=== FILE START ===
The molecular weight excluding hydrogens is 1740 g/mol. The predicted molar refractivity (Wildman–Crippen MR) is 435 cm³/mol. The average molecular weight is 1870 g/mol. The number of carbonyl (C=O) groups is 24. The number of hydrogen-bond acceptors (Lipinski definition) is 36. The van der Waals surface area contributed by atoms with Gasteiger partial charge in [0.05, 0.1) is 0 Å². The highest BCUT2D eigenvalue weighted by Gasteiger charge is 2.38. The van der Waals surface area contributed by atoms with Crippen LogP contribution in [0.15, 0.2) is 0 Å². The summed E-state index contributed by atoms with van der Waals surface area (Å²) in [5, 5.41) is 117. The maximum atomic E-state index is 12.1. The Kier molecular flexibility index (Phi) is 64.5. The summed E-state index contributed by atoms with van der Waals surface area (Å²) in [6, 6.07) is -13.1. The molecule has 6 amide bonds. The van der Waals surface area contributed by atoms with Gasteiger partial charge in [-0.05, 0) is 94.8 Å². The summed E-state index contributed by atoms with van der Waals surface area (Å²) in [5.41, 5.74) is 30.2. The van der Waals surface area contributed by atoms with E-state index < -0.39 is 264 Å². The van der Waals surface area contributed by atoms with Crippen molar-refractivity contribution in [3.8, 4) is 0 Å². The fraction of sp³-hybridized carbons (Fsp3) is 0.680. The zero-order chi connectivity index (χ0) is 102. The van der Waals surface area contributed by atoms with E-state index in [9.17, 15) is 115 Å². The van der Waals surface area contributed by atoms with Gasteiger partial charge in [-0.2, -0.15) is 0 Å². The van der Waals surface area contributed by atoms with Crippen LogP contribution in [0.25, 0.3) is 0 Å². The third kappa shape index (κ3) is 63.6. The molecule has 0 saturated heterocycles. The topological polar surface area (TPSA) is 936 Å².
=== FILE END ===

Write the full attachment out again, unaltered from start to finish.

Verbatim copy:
The molecular weight excluding hydrogens is 1740 g/mol. The predicted molar refractivity (Wildman–Crippen MR) is 435 cm³/mol. The average molecular weight is 1870 g/mol. The number of carbonyl (C=O) groups is 24. The number of hydrogen-bond acceptors (Lipinski definition) is 36. The van der Waals surface area contributed by atoms with Gasteiger partial charge in [0.05, 0.1) is 0 Å². The highest BCUT2D eigenvalue weighted by Gasteiger charge is 2.38. The van der Waals surface area contributed by atoms with Crippen LogP contribution in [0.15, 0.2) is 0 Å². The summed E-state index contributed by atoms with van der Waals surface area (Å²) in [5, 5.41) is 117. The maximum atomic E-state index is 12.1. The Kier molecular flexibility index (Phi) is 64.5. The summed E-state index contributed by atoms with van der Waals surface area (Å²) in [6, 6.07) is -13.1. The molecule has 6 amide bonds. The van der Waals surface area contributed by atoms with Gasteiger partial charge in [-0.05, 0) is 94.8 Å². The summed E-state index contributed by atoms with van der Waals surface area (Å²) in [5.41, 5.74) is 30.2. The van der Waals surface area contributed by atoms with E-state index < -0.39 is 264 Å². The van der Waals surface area contributed by atoms with Crippen molar-refractivity contribution in [3.8, 4) is 0 Å². The fraction of sp³-hybridized carbons (Fsp3) is 0.680. The zero-order chi connectivity index (χ0) is 102. The van der Waals surface area contributed by atoms with E-state index in [9.17, 15) is 115 Å². The van der Waals surface area contributed by atoms with Gasteiger partial charge in [-0.2, -0.15) is 0 Å². The van der Waals surface area contributed by atoms with Crippen LogP contribution in [0.25, 0.3) is 0 Å². The third kappa shape index (κ3) is 63.6. The molecule has 0 saturated heterocycles. The topological polar surface area (TPSA) is 936 Å².